Cropper has assembled some impressive music business luminaries to interpret the 5 Royales' canon. He wanted to pay homage to Lowman Pauling, the axe man who first ignited Cropper's lifelong passion for the guitar and all that could be done with it, and who wrote most of their records, including Say It. 

If Pauling can be deemed responsible for giving us Cropper, I'm all for him and want to know more. That's because Steve Cropper, in one way or another, was involved in virtually every record that came out of Stax in Memphis during its 60s heyday - as guitarist, A&R man, Otis Redding's and Eddie Floyd's songwriting partner, founding member of the Stax house band the Mar-Keys and then Booker T & the MGs. He is the Steve of the "Play it, Steve" interjection by Sam Moore on Sam & Dave's Soul Man.

As an underage youth, Cropper heard the 5 Royales in a Memphis club and was enthralled with the sound Pauling created as well as his style. Pauling was a showman of the highest order, but what he could wring out of the guitar - in both a lead and a rhythm capacity, depending on the need - blew Cropper's mind.

"He was one guitar player doing it all, rhythm to back up the singer and fills as a soloist, back and forth," Cropper said in an interview. "He'd play a lot of what we call shuffles. Then when he felt like putting in a lick, it would take him a second to reach down and then get back to it. That separation between rhythm and lead, and never stepping on the vocal, really got my attention. I kind of designed my own playing to stay out of the way of the vocal, too."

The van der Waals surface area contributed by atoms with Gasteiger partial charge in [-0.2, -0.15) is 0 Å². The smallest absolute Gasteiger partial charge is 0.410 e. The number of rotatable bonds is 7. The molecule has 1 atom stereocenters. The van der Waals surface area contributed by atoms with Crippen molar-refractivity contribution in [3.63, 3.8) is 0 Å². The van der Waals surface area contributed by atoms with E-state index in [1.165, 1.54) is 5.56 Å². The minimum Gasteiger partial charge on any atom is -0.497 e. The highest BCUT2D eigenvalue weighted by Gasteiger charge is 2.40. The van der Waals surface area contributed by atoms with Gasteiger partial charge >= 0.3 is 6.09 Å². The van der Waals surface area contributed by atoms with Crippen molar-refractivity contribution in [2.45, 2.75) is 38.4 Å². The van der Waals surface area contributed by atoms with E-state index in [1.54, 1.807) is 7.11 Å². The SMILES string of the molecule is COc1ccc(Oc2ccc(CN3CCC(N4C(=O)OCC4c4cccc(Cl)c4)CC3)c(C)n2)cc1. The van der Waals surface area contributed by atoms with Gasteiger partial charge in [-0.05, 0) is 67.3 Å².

The opportunity to shine a light on Pauling, who Cropper never met despite having seen him live, was appealing but also humbling. And what a job he did with the project. Not being familiar with anything other than the classic Dedicated to the One I Love, which was covered by the Shirelles in 1961 and by the Mamas and Papas in 1967, I found this well-crafted compendium to be a priceless education on a group that influenced not only Cropper but also James Brown and many others. (Brown's hit Think was originally a 5 Royales hit.)

The North Carolina natives came together in the 1940s as a gospel group, the Royal Sons, but as R&B gained a foothold in the 50s, they started to secularize their music, often quite provocatively, and were among the first to do so.

I'm sure Cropper went ape over Pauling's licks on Say It, but what I have fixated on in most of the cuts on Dedicated is the songwriting itself. The Five Royales could be heart-rending, swinging, and downright goofy as far as their lyrics went. In the gut-busting interpretation of Bettye LaVette, Say It (her version thus far is not on YouTube) pretty much falls into the heart-rending category.

Most of the rest of Dedicated is just as enthralling, whichever end of the emotional spectrum it puts you on. Whether it's Buddy Miller's nuttily addicting rendition of The Slummer the Slum or my man Dan Penn's inspiring Someone Made You For Me, this is not to be missed by those who thirst for knowledge about our music's history. 

In 1992 the then-surviving Royales - the two lead singing brothers Johnny and Eugene Tanner and Jimmy Moore - were bestowed the North Carolina Folk Heritage Award. It was to be their last performance together. Here's a priceless video of that stirring occasion.